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http://worldcat.org/entity/work/id/1099298200

Mama's boy momism and homophobia in postwar American culture /

A study of the cultural representation of 'Momism' and its attendant homophobia in post-war American literature and culture.

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  • "A study of the cultural representation of 'Momism' and its attendant homophobia in post-war American literature and culture."@en
  • ""In postwar America, the discourse of 'Momism' advanced the idea that an over-affectionate or too-distant mother hampers the social and psychosexual development of her children, in particular her sons. Deemed worst of all was the outcome of homosexuality, since the period saw an intense policing of sexual deviance. Roel van den Oever zooms in on four instances of the cultural representation of Momism: The grotto, by Grace Zaring Stone, Suddenly last summer, by Tennessee Williams, Alfred Hitchcock's Psycho, and Portnoy's complaint, by Philip Roth, to offer new commentary on canonical texts, a particular moment in American culture, and future reading strategies."--P. [4] of cover."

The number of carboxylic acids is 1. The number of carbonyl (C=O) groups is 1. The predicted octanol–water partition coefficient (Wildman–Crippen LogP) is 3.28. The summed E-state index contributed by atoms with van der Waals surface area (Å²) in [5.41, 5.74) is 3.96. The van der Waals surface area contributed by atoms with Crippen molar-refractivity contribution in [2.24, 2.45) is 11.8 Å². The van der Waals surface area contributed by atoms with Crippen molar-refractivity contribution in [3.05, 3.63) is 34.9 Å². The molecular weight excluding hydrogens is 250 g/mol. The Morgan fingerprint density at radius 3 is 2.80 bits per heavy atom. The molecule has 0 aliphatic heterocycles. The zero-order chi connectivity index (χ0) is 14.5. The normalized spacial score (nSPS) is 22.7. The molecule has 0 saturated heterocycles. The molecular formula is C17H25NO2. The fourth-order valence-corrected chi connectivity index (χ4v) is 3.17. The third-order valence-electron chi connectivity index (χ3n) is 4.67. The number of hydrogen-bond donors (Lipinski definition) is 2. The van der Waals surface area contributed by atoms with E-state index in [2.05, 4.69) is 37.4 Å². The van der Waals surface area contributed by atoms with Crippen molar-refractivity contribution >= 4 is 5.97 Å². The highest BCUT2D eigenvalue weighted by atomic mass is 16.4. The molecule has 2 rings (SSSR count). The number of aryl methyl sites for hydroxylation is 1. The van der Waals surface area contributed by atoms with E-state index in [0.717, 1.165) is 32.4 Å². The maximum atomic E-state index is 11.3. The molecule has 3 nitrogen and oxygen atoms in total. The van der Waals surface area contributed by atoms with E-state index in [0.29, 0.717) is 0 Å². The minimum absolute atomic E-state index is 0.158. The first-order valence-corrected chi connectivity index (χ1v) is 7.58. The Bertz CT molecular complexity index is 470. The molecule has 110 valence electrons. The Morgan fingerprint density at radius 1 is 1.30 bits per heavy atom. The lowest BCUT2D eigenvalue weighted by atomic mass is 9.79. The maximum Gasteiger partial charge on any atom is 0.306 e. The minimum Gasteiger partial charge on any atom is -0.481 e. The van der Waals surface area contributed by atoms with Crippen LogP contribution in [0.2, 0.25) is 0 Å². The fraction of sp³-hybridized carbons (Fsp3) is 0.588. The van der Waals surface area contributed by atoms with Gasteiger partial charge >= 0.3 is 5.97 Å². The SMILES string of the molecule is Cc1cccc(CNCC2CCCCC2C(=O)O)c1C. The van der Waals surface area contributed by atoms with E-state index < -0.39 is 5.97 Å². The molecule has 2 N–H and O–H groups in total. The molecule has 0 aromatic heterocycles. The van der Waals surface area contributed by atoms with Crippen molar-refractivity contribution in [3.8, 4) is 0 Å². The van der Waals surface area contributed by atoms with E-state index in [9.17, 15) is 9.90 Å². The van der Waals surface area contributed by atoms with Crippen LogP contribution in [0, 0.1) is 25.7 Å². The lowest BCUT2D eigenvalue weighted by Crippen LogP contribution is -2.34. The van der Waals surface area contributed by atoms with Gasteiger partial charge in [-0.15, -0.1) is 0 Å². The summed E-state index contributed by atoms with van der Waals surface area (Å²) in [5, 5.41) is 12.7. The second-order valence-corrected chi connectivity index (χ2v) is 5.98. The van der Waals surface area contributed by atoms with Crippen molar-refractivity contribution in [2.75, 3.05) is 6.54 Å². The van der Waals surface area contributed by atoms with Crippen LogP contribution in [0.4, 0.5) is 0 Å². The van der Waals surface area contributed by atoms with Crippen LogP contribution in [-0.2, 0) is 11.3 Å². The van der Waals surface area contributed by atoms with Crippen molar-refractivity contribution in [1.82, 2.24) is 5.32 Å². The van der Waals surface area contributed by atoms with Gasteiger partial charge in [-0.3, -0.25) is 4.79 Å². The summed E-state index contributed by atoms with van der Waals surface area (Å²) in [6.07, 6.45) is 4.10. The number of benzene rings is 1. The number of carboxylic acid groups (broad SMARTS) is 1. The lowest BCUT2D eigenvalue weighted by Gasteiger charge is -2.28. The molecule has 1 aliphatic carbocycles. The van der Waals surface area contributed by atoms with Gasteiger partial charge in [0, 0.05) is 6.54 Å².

• "In postwar America, sociologists and psychiatrists held that a mother who was over-affectionate or too-distant could hurt her son's development, resulting in conditions such as asthma, autism, and schizophrenia. Deemed worst of all was a gay son, since the country was in the midst of Senator Joseph McCarthy's witch-hunt against communists and homosexuals alike. This book examines the cultural representation of Momism and homophobia at the time, discussing texts by Tennessee Williams, Alfred Hitchcock, and Philip Roth, and reintroducing the largely forgotten novel "The Grotto"."@en

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  • "Criticism, interpretation, etc."@en
  • "Criticism, interpretation, etc."
  • "Electronic books."@en
  • "History"
  • "History"@en
  • "History."
  • "History."@en

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  • "Mama's boy : momism and homophobia in postwar American culture /"
  • "Mama's boy momism and homophobia in postwar American culture /"@en
  • "Mama's Boy Momism and Homophobia in Postwar American Culture."@en